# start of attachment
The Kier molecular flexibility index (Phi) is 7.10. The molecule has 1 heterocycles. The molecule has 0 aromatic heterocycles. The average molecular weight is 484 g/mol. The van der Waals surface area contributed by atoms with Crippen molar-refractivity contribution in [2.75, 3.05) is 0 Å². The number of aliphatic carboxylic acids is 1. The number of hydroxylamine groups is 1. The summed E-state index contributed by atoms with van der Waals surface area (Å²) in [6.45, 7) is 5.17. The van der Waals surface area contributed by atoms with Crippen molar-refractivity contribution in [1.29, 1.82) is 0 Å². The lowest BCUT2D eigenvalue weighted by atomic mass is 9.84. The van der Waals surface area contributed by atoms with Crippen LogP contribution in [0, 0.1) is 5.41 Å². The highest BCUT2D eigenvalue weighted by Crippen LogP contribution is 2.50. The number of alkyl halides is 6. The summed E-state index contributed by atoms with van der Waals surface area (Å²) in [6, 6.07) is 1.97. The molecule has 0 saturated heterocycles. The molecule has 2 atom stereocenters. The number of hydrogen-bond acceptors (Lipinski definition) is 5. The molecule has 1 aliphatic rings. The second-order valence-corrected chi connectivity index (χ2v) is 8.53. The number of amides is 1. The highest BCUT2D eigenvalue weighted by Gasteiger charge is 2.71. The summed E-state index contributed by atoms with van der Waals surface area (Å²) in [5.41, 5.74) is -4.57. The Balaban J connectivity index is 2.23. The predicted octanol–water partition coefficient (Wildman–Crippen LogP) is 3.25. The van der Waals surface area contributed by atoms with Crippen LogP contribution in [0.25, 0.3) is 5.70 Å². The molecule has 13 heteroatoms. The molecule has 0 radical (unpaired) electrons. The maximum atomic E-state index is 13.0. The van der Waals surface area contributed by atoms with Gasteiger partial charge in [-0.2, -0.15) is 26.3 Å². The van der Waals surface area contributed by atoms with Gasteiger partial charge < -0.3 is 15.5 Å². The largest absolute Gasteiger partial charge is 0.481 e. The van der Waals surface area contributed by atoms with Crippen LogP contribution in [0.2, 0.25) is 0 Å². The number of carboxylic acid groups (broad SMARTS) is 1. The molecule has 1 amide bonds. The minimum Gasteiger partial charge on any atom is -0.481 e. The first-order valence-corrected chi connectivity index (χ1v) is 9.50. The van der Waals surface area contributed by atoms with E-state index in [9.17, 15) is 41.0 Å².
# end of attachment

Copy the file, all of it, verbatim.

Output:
The Kier molecular flexibility index (Phi) is 7.10. The molecule has 1 heterocycles. The molecule has 0 aromatic heterocycles. The average molecular weight is 484 g/mol. The van der Waals surface area contributed by atoms with Crippen molar-refractivity contribution in [2.75, 3.05) is 0 Å². The number of aliphatic carboxylic acids is 1. The number of hydroxylamine groups is 1. The summed E-state index contributed by atoms with van der Waals surface area (Å²) in [6.45, 7) is 5.17. The van der Waals surface area contributed by atoms with Crippen molar-refractivity contribution in [1.29, 1.82) is 0 Å². The lowest BCUT2D eigenvalue weighted by atomic mass is 9.84. The van der Waals surface area contributed by atoms with Crippen LogP contribution in [0, 0.1) is 5.41 Å². The highest BCUT2D eigenvalue weighted by Crippen LogP contribution is 2.50. The number of alkyl halides is 6. The summed E-state index contributed by atoms with van der Waals surface area (Å²) in [6, 6.07) is 1.97. The molecule has 0 saturated heterocycles. The molecule has 2 atom stereocenters. The number of hydrogen-bond acceptors (Lipinski definition) is 5. The molecule has 1 aliphatic rings. The second-order valence-corrected chi connectivity index (χ2v) is 8.53. The number of amides is 1. The highest BCUT2D eigenvalue weighted by Gasteiger charge is 2.71. The summed E-state index contributed by atoms with van der Waals surface area (Å²) in [5.41, 5.74) is -4.57. The Balaban J connectivity index is 2.23. The predicted octanol–water partition coefficient (Wildman–Crippen LogP) is 3.25. The van der Waals surface area contributed by atoms with Crippen LogP contribution in [0.25, 0.3) is 5.70 Å². The molecule has 13 heteroatoms. The molecule has 0 radical (unpaired) electrons. The maximum atomic E-state index is 13.0. The van der Waals surface area contributed by atoms with Gasteiger partial charge in [-0.2, -0.15) is 26.3 Å². The van der Waals surface area contributed by atoms with Gasteiger partial charge < -0.3 is 15.5 Å². The largest absolute Gasteiger partial charge is 0.481 e. The van der Waals surface area contributed by atoms with Crippen LogP contribution in [0.2, 0.25) is 0 Å². The number of carboxylic acid groups (broad SMARTS) is 1. The molecule has 1 amide bonds. The minimum Gasteiger partial charge on any atom is -0.481 e. The first-order valence-corrected chi connectivity index (χ1v) is 9.50. The van der Waals surface area contributed by atoms with E-state index in [9.17, 15) is 41.0 Å².